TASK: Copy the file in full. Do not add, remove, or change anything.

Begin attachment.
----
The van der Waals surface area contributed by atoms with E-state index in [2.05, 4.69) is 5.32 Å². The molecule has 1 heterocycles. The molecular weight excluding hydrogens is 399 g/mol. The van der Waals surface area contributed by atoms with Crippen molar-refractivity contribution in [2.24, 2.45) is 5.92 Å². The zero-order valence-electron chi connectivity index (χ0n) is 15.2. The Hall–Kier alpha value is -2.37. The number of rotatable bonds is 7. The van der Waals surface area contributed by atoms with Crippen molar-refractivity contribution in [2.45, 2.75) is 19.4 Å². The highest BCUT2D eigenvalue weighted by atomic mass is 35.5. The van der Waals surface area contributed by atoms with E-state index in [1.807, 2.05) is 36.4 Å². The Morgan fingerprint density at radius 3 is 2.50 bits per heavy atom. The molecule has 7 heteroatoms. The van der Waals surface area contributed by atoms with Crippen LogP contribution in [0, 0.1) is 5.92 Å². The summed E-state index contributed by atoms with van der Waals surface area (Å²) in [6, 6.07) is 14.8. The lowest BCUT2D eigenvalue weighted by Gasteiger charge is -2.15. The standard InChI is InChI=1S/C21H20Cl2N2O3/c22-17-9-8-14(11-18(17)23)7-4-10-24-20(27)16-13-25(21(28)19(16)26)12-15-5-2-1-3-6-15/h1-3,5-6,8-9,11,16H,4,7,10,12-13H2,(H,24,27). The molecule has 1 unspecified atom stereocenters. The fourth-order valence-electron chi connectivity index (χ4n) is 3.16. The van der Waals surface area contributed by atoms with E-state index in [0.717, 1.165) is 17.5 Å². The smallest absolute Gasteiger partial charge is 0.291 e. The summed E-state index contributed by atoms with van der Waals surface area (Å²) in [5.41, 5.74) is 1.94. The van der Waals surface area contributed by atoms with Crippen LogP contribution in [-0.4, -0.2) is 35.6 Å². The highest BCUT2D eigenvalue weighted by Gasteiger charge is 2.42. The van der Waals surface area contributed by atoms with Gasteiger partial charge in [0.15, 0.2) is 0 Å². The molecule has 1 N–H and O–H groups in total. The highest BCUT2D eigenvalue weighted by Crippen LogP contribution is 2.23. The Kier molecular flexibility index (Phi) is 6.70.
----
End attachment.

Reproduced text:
The van der Waals surface area contributed by atoms with E-state index in [2.05, 4.69) is 5.32 Å². The molecule has 1 heterocycles. The molecular weight excluding hydrogens is 399 g/mol. The van der Waals surface area contributed by atoms with Crippen molar-refractivity contribution in [2.24, 2.45) is 5.92 Å². The zero-order valence-electron chi connectivity index (χ0n) is 15.2. The Hall–Kier alpha value is -2.37. The number of rotatable bonds is 7. The van der Waals surface area contributed by atoms with Crippen molar-refractivity contribution in [2.45, 2.75) is 19.4 Å². The highest BCUT2D eigenvalue weighted by atomic mass is 35.5. The van der Waals surface area contributed by atoms with E-state index in [1.807, 2.05) is 36.4 Å². The Morgan fingerprint density at radius 3 is 2.50 bits per heavy atom. The molecule has 7 heteroatoms. The van der Waals surface area contributed by atoms with Crippen LogP contribution in [0, 0.1) is 5.92 Å². The summed E-state index contributed by atoms with van der Waals surface area (Å²) in [6, 6.07) is 14.8. The lowest BCUT2D eigenvalue weighted by Gasteiger charge is -2.15. The standard InChI is InChI=1S/C21H20Cl2N2O3/c22-17-9-8-14(11-18(17)23)7-4-10-24-20(27)16-13-25(21(28)19(16)26)12-15-5-2-1-3-6-15/h1-3,5-6,8-9,11,16H,4,7,10,12-13H2,(H,24,27). The molecule has 1 unspecified atom stereocenters. The fourth-order valence-electron chi connectivity index (χ4n) is 3.16. The van der Waals surface area contributed by atoms with E-state index in [0.717, 1.165) is 17.5 Å². The smallest absolute Gasteiger partial charge is 0.291 e. The summed E-state index contributed by atoms with van der Waals surface area (Å²) in [5.41, 5.74) is 1.94. The van der Waals surface area contributed by atoms with Crippen LogP contribution in [-0.4, -0.2) is 35.6 Å². The highest BCUT2D eigenvalue weighted by Gasteiger charge is 2.42. The van der Waals surface area contributed by atoms with Gasteiger partial charge in [0.15, 0.2) is 0 Å². The molecule has 1 N–H and O–H groups in total. The highest BCUT2D eigenvalue weighted by Crippen LogP contribution is 2.23. The Kier molecular flexibility index (Phi) is 6.70.